The European Union’s new fuel quality directive (FQD) will treat Canada’s oil sands on a level playing field with other sources of oil around the world, creating new export opportunities for energy and allowing Canada to compete more freely in the global market, the Canadian Association of Petroleum Producers (CAPP) said today.
“This is an important signal for Canada as it means our oil will not face discrimination in Europe. It also opens the door further for Canadian companies to compete on a level playing field for new markets in Europe and abroad,” said Tim McMillan, CAPP president and chief executive officer. “Today’s development means market access – building the infrastructure to get Canadian oil to world markets by all means in all directions – should be a national priority to grow our economy.”
The European Union’s original FQD proposal singled out Canadian oil sands crude as more carbon dioxide intensive than conventional oil. Late in 2014, the FQD was revised to avoid discrimination against Canada and to encourage transparent reporting from all countries. The EU’s deadline for comments on the current version of the FQD passed today without any proposed amendments.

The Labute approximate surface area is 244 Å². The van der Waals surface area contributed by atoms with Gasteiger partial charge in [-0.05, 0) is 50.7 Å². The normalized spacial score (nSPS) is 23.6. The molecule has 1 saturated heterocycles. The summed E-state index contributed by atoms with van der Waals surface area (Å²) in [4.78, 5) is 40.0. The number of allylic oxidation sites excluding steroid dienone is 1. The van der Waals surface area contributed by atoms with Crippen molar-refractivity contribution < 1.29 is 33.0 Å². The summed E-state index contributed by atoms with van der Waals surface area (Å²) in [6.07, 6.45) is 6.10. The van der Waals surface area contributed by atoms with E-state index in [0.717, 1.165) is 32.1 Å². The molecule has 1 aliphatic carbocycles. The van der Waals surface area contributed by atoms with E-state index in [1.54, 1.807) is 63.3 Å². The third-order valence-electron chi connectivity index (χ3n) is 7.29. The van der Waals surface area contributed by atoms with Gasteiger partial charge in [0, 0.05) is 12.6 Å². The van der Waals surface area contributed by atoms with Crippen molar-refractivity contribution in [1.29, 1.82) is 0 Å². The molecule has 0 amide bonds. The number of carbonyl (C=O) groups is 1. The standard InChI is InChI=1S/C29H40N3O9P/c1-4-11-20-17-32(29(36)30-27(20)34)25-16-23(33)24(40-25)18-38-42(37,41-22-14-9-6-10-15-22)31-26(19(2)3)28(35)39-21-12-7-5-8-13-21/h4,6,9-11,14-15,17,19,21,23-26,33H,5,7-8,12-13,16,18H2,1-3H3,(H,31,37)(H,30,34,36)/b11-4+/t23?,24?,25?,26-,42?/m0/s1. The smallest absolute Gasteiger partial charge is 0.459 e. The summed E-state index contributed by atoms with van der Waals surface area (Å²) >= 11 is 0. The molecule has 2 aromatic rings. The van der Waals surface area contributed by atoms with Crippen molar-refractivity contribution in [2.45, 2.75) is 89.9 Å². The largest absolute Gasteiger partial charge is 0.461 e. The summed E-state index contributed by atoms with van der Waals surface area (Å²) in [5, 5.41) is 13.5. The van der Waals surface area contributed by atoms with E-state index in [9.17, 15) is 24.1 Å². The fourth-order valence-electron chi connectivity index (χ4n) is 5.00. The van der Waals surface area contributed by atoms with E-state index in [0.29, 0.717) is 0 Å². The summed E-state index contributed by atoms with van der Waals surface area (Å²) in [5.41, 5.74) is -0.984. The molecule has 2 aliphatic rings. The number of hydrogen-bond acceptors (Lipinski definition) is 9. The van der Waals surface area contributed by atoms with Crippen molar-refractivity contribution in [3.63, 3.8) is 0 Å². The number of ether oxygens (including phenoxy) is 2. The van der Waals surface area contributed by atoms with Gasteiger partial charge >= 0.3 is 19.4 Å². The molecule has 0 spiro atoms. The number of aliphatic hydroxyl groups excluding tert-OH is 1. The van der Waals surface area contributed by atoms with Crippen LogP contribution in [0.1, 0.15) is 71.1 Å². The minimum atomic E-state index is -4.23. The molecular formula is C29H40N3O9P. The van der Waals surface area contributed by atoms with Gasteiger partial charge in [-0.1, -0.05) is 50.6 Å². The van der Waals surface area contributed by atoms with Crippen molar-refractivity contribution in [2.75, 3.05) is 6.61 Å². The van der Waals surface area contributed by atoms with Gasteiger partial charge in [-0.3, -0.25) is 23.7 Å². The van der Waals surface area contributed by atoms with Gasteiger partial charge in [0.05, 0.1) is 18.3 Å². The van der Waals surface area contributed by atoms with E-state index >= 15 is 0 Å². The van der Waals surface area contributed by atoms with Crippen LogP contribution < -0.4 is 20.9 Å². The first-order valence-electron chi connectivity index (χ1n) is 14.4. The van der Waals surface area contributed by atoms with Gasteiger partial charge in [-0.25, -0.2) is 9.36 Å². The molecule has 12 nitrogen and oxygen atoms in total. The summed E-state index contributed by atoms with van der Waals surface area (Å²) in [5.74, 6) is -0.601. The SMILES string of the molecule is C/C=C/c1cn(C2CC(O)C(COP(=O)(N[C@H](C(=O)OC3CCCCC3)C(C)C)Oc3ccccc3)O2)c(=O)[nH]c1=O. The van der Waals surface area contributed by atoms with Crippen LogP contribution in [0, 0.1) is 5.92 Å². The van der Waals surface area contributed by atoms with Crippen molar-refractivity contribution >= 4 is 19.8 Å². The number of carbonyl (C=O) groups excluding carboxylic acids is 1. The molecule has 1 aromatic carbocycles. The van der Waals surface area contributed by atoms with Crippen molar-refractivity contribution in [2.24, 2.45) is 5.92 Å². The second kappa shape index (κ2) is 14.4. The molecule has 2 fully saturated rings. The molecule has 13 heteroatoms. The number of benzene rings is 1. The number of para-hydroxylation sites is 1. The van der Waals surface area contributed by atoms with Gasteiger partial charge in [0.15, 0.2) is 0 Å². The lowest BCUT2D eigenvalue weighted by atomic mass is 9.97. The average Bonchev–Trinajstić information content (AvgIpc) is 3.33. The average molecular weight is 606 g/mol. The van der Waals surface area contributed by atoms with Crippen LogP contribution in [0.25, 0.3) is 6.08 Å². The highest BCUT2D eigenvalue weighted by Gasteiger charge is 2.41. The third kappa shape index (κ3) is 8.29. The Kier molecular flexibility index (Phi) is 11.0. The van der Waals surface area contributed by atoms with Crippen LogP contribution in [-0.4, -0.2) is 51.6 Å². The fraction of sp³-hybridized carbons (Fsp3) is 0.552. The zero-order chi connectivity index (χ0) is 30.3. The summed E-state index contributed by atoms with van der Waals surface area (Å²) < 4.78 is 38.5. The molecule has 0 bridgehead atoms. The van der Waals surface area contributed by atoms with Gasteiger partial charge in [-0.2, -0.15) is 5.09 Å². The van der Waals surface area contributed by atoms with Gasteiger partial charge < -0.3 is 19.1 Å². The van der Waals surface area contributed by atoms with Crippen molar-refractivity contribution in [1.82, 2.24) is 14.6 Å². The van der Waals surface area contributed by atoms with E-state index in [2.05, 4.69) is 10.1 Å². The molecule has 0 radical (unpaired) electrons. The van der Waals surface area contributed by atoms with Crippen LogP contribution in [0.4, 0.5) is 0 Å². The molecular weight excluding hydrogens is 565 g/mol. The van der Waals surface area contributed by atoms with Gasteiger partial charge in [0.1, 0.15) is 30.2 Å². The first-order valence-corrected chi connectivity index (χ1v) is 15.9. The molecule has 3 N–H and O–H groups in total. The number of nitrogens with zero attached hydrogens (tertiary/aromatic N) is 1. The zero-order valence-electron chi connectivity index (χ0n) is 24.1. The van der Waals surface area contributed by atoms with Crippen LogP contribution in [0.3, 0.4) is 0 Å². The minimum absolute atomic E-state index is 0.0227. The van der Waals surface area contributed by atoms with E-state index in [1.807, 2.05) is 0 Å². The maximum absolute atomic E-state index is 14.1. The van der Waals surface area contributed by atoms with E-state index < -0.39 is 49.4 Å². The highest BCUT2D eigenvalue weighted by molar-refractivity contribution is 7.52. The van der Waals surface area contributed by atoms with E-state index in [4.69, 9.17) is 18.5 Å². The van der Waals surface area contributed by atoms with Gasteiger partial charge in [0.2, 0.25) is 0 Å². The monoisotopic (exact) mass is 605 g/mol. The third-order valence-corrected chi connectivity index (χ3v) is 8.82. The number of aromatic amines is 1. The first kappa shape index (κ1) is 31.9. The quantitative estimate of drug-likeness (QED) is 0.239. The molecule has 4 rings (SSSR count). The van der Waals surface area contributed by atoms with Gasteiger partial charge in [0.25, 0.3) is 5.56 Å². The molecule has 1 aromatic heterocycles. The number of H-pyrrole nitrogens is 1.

“Canada has transparent industry performance reporting in place, which is not the case for many countries that supply oil to the European Union,” McMillan said.
Exports of Canadian crude oil to Europe are just beginning to occur and expanded transportation infrastructure in Canada – with proposed pipelines such as Energy East– will lead to increased exports in the future. While CAPP is not opposed to the concept of a fuel quality directive, CAPP and many others provided significant input to the European Union throughout its extensive process to ensure a strong scientific and factual basis for the policy. Alberta has had a carbon dioxide reduction policy in place since 2007.
“Canada needs all pipelines in all directions to help Canadians get full value for their resources and to generate economic growth and create jobs across the country,” McMillan said. “For Europe, improved access to Canadian crude oil means we could provide a stable, secure supply of responsibly produced energy and reduce Europe’s supply risk due to geopolitical factors.”
Oil sands crude has a similar carbon footprint to other heavy oils around the world and to conventional oils produced with associated flaring of natural gas. The oil and gas sector recognizes the need to reduce greenhouse gas emissions from production and has reduced oil sands GHG emissions per barrel by about 28 per cent since 1990.
“We are accelerating development and implementation of new technologies, with the goal of further reducing oil sands GHG emissions per barrel to be as good as or better than competing supplies in global markets,” McMillan said.